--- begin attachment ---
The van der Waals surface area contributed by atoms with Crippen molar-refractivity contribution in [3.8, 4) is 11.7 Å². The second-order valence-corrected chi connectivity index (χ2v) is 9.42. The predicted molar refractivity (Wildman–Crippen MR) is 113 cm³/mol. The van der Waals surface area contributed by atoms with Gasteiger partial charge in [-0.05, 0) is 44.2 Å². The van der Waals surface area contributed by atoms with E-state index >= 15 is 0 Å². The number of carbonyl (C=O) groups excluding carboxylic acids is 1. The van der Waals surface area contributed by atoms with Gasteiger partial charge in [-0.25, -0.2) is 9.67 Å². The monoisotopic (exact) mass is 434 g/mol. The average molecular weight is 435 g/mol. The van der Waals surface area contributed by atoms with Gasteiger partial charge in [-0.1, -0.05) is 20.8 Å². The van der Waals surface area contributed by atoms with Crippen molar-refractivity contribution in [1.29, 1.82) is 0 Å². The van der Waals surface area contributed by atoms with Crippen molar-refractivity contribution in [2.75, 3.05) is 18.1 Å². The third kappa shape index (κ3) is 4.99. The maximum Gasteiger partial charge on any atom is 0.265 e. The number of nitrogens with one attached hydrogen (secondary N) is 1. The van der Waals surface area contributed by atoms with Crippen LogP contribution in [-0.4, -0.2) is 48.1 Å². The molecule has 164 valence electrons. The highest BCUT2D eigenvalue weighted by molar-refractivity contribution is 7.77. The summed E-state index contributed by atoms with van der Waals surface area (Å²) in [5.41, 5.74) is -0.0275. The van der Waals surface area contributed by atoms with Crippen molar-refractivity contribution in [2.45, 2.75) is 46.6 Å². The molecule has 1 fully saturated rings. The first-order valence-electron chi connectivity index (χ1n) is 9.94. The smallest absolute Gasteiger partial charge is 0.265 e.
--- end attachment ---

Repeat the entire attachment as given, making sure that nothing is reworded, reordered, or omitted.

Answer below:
The van der Waals surface area contributed by atoms with Crippen molar-refractivity contribution in [3.8, 4) is 11.7 Å². The second-order valence-corrected chi connectivity index (χ2v) is 9.42. The predicted molar refractivity (Wildman–Crippen MR) is 113 cm³/mol. The van der Waals surface area contributed by atoms with Gasteiger partial charge in [-0.05, 0) is 44.2 Å². The van der Waals surface area contributed by atoms with E-state index >= 15 is 0 Å². The number of carbonyl (C=O) groups excluding carboxylic acids is 1. The van der Waals surface area contributed by atoms with Gasteiger partial charge in [-0.25, -0.2) is 9.67 Å². The monoisotopic (exact) mass is 434 g/mol. The average molecular weight is 435 g/mol. The van der Waals surface area contributed by atoms with Gasteiger partial charge in [-0.1, -0.05) is 20.8 Å². The van der Waals surface area contributed by atoms with Crippen molar-refractivity contribution in [1.29, 1.82) is 0 Å². The van der Waals surface area contributed by atoms with Crippen molar-refractivity contribution in [2.75, 3.05) is 18.1 Å². The third kappa shape index (κ3) is 4.99. The maximum Gasteiger partial charge on any atom is 0.265 e. The number of nitrogens with one attached hydrogen (secondary N) is 1. The van der Waals surface area contributed by atoms with Crippen LogP contribution in [-0.4, -0.2) is 48.1 Å². The molecule has 164 valence electrons. The highest BCUT2D eigenvalue weighted by molar-refractivity contribution is 7.77. The summed E-state index contributed by atoms with van der Waals surface area (Å²) in [5.41, 5.74) is -0.0275. The van der Waals surface area contributed by atoms with Crippen molar-refractivity contribution in [2.45, 2.75) is 46.6 Å². The molecule has 1 fully saturated rings. The first-order valence-electron chi connectivity index (χ1n) is 9.94. The smallest absolute Gasteiger partial charge is 0.265 e.